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inmemoriam

Private John Brackpool
Prince of Wales' Company, 1st Battalion Welsh Guards

Private John Brackpool was killed on 9th July 2009 whilst on operations near Char-e-Anjir, just outside Lashkar Gah, in Helmand Province, Afghanistan. He was serving as a rifleman with the Prince of Wales' Company, 1st Battalion Welsh Guards.

John was on sentry duty on a compound that had recently been secured as part of Operation Panther's Claw, when the compound he was in was engaged by enemy fire. One of the rounds struck him, and despite immediate medical attention there was nothing that could be done for him.


John was born on 11th July 1981 in Crawley, West Sussex. He joined the Army and served with the Princess of Wales's Royal Regiment, during which time he deployed on operations to Kosovo and Iraq. He had left the Regular Army, but volunteered to serve with 1st Battalion Welsh Guards for a 6-month operational tour to Afghanistan.

Although his time with the Welsh Guards was short, he had settled in well and quickly become a popular member of his platoon. He leaves behind his parents, his partner, and his young son. He will be sorely missed by all who knew him.

His Battle Group Commander, Lieutenant Colonel Doug Chalmers MBE PWRR, said:

"Private Brackpool was a superb soldier who had learnt his trade as a member of the Princess of Wales's Royal Regiment, serving with them in both Kosovo and Iraq. After a number of years he left the 'Pick of the South', as he affectionately referred to them, and entered civilian life. But before long he joined up as a reservist to serve with the Welsh Guards for their tour of duty in Afghanistan. It is a mark of the man that he settled quickly and earned his platoon's respect in a matter of days. He was easy going, hard working and had that kind of water proof smile that kept morale going when things got tough. His loss has been an enormous blow to his many friends in the Welsh Guards and those that remember him in the Princess of Wales's Royal Regiment. But we are all very conscious that our loss is nothing compared to the one being felt by his family, partner and son. Our hearts go out to them at this extremely distressing time."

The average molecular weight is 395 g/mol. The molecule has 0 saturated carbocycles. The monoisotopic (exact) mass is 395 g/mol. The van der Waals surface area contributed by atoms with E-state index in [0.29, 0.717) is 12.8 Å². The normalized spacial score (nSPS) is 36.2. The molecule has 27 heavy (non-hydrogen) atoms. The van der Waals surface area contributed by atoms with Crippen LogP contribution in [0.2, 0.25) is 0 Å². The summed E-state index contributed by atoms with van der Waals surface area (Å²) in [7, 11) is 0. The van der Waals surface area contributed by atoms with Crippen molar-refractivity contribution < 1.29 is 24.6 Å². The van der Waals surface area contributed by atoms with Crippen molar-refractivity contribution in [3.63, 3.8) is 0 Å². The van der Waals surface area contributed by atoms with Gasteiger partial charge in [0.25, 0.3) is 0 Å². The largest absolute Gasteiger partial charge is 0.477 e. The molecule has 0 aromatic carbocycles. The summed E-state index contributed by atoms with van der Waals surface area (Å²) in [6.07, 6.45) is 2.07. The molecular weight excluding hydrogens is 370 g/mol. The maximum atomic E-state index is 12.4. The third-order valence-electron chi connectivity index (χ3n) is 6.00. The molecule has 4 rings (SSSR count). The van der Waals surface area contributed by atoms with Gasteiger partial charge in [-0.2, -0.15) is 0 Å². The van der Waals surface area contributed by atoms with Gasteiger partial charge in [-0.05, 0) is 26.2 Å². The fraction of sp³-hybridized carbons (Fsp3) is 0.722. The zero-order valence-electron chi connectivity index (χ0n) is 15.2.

His Company Commander, Major Giles Harris, said:

"Private Brackpool joined the Prince of Wales's Company as a Regular Reservist and instantly became popular amongst the Welsh Guardsmen he had volunteered to serve with in Afghanistan. He was an extremely likeable and engaging man. His laid back attitude and tremendous sense of humour - most often at his own expense - made him a hugely valued member of his platoon who quickly came to know him as 'Bracks'. That an Englishman could be so quickly and genuinely brought into the fold of a Welsh platoon - one which had already seen considerable action before his arrival - was a testament to his remarkable character and good nature. As a soldier he was committed, a team player, and enthusiastic in contact with the enemy. Having already completed two tours of Kosovo and one of Iraq he brought a huge amount of experience with him, yet he was humble, down to earth and took each day as it came. Private Brackpool was with us for only a short time but will leave a lasting impression on all that met him, especially those in his platoon who had the privilege and pleasure of living and fighting alongside this charming, unselfish, friendly and genuine soldier."

His Platoon Commander, Lieutenant Dave Harris, said: